Mission: Chapter 10: Brakes on a Train
The magnificent locomotive thundered out of the tunnel and into the arid daylight, belching steam from its dozen chimneys. Western trains like this one were gigantic, and the ground rumbled for miles around as it passed.
Kanesville had been left behind five miles ago, and the train was gradually picking up speed. It was heading east, far, far across the Old West, in the direction of Columbus City. Trailing behind the rust-coloured locomotive came its twenty-four carriages of wood and brass panelling, each of them twice as large in every direction as anything on the railways of Europa.
The train was carrying large amounts of machinery, cattle, and trading goods. The Old Western railway was the economic lifeline of the nation. There was no other way to transport such quantities of goods at such speed between the coastal cities. But there were just as many empty goods carriages as filled ones: the train had only collected a fraction of the fresh food that it had been supposed to along the way. The food crisis was spiralling out of control, and the freight conductor could only guess what would happen once the train reached Columbus City with a full list of orders to fulfil once they got there.
The staff, such as the engineers, the stewards, and the conductors all worked for the private railroad company, and the rail marshals aboard the train had been hired separately to keep the peace and to protect the cargo. Because the West was operating under martial law, the rail network officially belonged to the military, and so the railroads were frequently used to transport soldiers.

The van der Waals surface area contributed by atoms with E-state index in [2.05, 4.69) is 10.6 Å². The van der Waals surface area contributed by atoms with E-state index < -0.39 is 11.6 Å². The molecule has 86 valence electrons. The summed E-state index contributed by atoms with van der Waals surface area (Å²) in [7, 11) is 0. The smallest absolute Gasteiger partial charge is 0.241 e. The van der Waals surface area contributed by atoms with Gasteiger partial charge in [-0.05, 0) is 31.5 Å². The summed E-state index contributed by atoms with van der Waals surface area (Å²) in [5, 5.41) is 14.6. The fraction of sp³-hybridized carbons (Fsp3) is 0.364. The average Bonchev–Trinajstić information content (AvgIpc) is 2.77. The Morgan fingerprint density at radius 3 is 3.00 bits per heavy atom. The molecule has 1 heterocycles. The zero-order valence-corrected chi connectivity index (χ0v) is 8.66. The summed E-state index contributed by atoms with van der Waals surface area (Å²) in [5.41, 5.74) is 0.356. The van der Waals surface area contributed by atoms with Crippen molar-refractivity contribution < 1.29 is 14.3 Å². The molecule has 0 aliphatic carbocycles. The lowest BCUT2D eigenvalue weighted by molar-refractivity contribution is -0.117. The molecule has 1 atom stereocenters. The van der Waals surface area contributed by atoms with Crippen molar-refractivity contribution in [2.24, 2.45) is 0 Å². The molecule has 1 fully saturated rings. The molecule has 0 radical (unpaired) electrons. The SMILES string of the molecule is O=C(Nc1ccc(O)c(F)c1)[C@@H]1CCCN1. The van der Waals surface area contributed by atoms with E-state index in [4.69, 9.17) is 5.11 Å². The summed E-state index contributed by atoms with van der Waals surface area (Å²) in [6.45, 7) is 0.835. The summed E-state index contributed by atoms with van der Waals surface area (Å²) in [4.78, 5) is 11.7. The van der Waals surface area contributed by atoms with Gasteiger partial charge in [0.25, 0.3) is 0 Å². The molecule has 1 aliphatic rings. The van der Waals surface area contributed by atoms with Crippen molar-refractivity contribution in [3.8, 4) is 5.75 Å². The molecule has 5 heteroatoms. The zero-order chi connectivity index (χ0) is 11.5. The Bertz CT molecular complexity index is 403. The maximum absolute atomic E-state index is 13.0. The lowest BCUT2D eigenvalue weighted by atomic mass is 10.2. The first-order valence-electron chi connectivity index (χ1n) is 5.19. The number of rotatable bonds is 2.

Large quantities of passengers were also being transported. Many of the passenger carriages had two decks, with the fourth- and cheapest class of carriage having three decks with as many people packed under the low-ceilings as possible. The third-class passengers shared upper-deck cabins above the communal entertainment and eating areas. These passengers tended not to be well-off, but still had coin to spend on their journey, and the railroad company was determined to make them spend it here.
For second-class passengers there were family-sized cabins on either upper- or lower decks. The cabins were roomy enough to make a long journey more comfortable, and some of them even had private bathrooms. The passengers in these cabins tended to be the social elite, or otherwise rich, and their tickets granted them access to the more specialised entertainment that the train offered. There was a ball room, a restaurant, a sports room and who knew what else.
The real luxuries were reserved for the first-class passengers who could rent up to an entire carriage, if they so desired. The possibilities were only limited by their budget. The Peacock family was one such group of passengers. They had a carriage to themselves, and had expected to travel to Columbus city in the the highest of luxuries. But they hadn't counted on their carriage being invaded by criminals. Nobody expects a pirate intermission.